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BJU Int. 2001 Nov;88(7):727-30.

The prevalence of Peyronie's disease: results of a large survey.

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  • 1Department of Urology, University of Cologne, Germany.

Abstract

OBJECTIVES:

To determine the prevalence of Peyronie's disease, a localized connective tissue disorder of the penile tunica albuginea, the symptoms of which include palpable plaque, painful erections and curvature of the penis, in a large sample of men in Germany.

SUBJECTS AND METHODS:

A standardized questionnaire was sent to 8000 male inhabitants (age range 30-80 years) of the greater Cologne area (approximately 1.5 million inhabitants). Three questions about the self-diagnosis of Peyronie's disease were previously assessed for validity on 158 healthy men and 24 patients with confirmed Peyronie's disease. To optimize the response rate, the questionnaire was mailed three times to all the men.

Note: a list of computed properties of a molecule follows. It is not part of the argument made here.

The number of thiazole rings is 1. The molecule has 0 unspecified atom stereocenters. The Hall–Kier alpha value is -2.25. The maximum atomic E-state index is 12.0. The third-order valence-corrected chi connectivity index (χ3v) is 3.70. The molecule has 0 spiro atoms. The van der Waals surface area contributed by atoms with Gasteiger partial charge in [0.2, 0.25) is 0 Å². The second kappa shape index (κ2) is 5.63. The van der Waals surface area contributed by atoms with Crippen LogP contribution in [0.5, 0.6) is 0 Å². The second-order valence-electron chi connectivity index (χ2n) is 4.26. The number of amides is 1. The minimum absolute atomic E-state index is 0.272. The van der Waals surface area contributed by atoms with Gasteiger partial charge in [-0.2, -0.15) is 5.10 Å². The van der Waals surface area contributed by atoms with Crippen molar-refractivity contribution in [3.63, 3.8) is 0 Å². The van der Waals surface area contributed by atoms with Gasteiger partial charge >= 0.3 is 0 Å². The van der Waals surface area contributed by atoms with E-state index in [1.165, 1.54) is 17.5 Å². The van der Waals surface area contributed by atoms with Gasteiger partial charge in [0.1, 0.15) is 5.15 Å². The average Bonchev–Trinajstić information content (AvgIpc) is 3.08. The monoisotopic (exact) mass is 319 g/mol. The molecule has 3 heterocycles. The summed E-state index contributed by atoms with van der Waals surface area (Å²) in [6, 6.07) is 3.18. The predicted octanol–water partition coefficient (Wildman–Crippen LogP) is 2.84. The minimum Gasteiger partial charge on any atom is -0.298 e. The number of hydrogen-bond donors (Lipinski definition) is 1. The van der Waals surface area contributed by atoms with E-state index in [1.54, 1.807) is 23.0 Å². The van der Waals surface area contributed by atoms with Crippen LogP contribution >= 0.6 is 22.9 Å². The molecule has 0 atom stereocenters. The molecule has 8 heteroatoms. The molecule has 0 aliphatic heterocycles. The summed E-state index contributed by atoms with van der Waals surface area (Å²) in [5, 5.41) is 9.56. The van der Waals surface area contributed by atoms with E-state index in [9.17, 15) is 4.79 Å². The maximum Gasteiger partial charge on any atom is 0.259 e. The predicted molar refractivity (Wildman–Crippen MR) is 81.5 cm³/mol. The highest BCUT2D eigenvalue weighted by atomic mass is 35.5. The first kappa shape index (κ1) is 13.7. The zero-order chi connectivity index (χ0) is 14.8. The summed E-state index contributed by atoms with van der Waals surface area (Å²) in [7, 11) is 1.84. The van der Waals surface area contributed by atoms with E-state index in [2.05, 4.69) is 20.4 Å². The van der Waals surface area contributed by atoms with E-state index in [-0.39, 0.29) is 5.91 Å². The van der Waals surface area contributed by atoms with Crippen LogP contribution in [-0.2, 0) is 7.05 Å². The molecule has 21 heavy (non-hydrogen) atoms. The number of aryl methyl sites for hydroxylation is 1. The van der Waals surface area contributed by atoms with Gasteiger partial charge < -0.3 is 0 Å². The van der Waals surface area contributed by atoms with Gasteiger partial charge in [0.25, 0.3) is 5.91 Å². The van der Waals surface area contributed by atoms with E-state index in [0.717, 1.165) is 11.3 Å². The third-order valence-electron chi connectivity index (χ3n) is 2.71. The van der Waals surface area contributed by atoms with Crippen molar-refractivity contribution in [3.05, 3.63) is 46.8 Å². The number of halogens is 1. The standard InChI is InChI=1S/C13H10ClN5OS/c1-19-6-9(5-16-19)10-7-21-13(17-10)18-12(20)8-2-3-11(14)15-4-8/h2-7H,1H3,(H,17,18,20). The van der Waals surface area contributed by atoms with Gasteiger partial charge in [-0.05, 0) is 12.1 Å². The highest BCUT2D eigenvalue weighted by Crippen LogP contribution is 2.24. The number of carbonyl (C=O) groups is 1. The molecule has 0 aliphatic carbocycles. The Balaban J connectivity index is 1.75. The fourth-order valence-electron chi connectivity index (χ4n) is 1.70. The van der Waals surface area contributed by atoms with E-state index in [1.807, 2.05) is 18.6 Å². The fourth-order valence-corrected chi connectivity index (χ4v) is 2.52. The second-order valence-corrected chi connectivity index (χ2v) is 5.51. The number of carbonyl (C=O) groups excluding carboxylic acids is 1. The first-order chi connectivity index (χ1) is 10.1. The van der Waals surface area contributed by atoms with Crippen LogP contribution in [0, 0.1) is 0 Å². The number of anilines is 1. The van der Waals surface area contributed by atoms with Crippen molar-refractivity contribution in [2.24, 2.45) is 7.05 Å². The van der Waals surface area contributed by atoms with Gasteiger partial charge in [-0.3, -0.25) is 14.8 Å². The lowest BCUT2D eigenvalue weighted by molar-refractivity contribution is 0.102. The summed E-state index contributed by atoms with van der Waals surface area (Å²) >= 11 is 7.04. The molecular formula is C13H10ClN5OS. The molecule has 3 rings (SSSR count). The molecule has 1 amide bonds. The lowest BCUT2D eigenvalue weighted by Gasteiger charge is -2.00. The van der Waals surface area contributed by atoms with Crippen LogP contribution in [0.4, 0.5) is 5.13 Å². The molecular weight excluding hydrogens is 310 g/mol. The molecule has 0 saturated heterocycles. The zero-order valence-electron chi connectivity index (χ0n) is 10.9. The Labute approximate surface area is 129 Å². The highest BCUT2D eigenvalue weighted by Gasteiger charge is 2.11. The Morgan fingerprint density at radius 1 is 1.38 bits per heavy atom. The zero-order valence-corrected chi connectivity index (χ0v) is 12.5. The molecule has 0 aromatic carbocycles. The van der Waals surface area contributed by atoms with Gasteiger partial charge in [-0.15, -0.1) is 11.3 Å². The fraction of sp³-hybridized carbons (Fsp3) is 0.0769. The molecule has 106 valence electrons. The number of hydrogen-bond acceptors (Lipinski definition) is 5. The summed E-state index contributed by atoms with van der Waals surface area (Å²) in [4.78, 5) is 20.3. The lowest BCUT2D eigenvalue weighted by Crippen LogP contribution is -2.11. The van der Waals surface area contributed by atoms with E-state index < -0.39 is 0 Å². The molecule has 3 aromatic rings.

RESULTS:

The response rate after the third mailing was 55.4% (4432 men): 142 men (3.2%, mean age 57.4 years, SD 13.4) reported the new appearance of a palpable plaque which, from the previous validation, was the most sensitive question and the main symptom of the disease. In men aged 30-39 years only 1.5% reported localized penile induration, compared with 3.0% in those 40-49 and 50-59 years, 4.0% in those 60-69 years and 6.5% of those > 70 years old. Newly occurring angulation was reported by 119 of the 142 men (84%) and painful erection by 66 (46.5%). The combination of the three symptoms (plaque, deviation and painful erection) was reported by 46 of the 4432 respondents (1.04%), i.e. 32% of the 142 men with penile induration; 58 of the 142 men (41%) reported erectile dysfunction.

CONCLUSIONS:

This is the first large cross-sectional, community-based study to examine the prevalence of Peyronie's disease. Using previously validated questions the prevalence of Peyronie's disease in the sample was 3.2%; this is much higher than indicated in previous reports. A comparably high prevalence is reported for diabetes and urolithiasis, suggesting that this 'rare' disease is more widespread than previously thought.

PMID:
11890244
[PubMed - indexed for MEDLINE]
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